Managing your finances can be intimidating, especially if you’re a student or recent graduate just beginning to become financially independent. With everything you’re balancing right now – school, work, friends, family, hobbies – your financial health might not be a top priority. You probably think that when you’re older and wiser you’ll magically have a solid grip on your finances. But understanding your finances and getting them in order now will be immensely helpful later, when managing your financial affairs becomes even more complicated.
This blog post is the first in a series that lays the groundwork for a financially healthy life. The sooner you start building on your financial education, the more empowered you’ll become. This means that you can avoid the common pitfalls that many millennials make. To get you started, we outline helpful student loan terminology below.
Student Loan Terminology (And Some Other Helpful Financial Terms)
Accrued interest: Accrued interest is the interest on a bond or loan that accumulates after a loan is taken out or a principal investment is made.
ACH: ACH, or Automated Clearing House, is an electronic network used to process financial transactions automatically.
Capitalization: Capitalization is the unpaid interest that is added to the principal balance of a loan. Future interest is charged on the increased balance and may increase monthly payment amounts and the total amount repaid over the life of the loan.
Co-signer: A co-signer is an individual (typically a parent, spouse, or other close friend or family member) who commits to paying back a loan if you do not or cannot.
Consolidating: Consolidating is the process of combining multiple loans into one big loan. For example, if you have three student loans, you can combine them into one.
Credit score: A credit score is a number between 300 and 850 that measures your credit risk. This score serves as an indicator to lenders on how likely you are to honor your financial commitments. The higher your credit score, the better.
Deferment period: A deferment period is a designated amount of time a borrower does not have to pay either the interest or the principal on a loan. Student loan deferment is common while a borrower is still in school. Also called a deferral.
Fixed-rate loans: Fixed-rate loans have interest rates that do not change over time. When you take out a fixed rate loan, you know exactly how much interest you’ll be paying for the duration of the loan.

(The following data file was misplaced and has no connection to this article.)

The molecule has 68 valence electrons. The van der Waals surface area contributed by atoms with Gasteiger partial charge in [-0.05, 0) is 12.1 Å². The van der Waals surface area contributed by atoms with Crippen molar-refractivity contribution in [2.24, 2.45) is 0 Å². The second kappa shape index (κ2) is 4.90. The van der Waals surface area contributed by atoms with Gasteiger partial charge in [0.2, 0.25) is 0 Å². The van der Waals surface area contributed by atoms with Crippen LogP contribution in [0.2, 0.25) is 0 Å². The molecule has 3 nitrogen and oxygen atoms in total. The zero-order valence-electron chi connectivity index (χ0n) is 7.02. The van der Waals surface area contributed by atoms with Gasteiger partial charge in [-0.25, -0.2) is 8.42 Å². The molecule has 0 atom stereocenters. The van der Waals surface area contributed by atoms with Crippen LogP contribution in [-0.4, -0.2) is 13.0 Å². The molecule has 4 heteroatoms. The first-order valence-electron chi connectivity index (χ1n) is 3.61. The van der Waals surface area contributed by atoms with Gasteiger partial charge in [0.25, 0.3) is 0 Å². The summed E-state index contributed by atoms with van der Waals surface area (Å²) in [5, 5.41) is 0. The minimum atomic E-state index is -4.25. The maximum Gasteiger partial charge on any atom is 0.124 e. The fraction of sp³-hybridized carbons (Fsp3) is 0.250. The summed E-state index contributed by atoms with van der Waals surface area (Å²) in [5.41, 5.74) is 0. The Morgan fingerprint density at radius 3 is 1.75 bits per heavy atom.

Forbearance: Forbearance is a designated period of time in which you are not required to make payments on your loan due to economic hardships. Some examples that would allow you to qualify for forbearance are becoming unemployed, or in cases where you have fallen extremely ill.
Grace period: The grace period is a designated amount of time that a lender gives a borrower before principal payments need to be made.
Interest-only payments: Interest-only payments are when a borrower only pays the interest on a loan. Generally, this type of payment is only allowed for a fixed amount of time, and then the borrower is required to pay back part of the principal of a loan, in addition to interest.
Origination fee: An origination fee is a fee that is charged by a lender in order to process a loan application. Typically an origination fee is a percentage of the total loan amount.
Principal: The principal is the amount that is owed on a loan, not including interest.
Refinancing: Refinancing is the act of replacing your current loan with a new loan that has better terms.
Repayment Term: The maximum time period over which a loan must be repaid.
Variable-rate loans: Variable-rate loans have interest rates that change over time, based on other current predominant interest rates.
As always, we’re here for you if you have questions.
Thanks to www.investopedia.com for helping define these terms!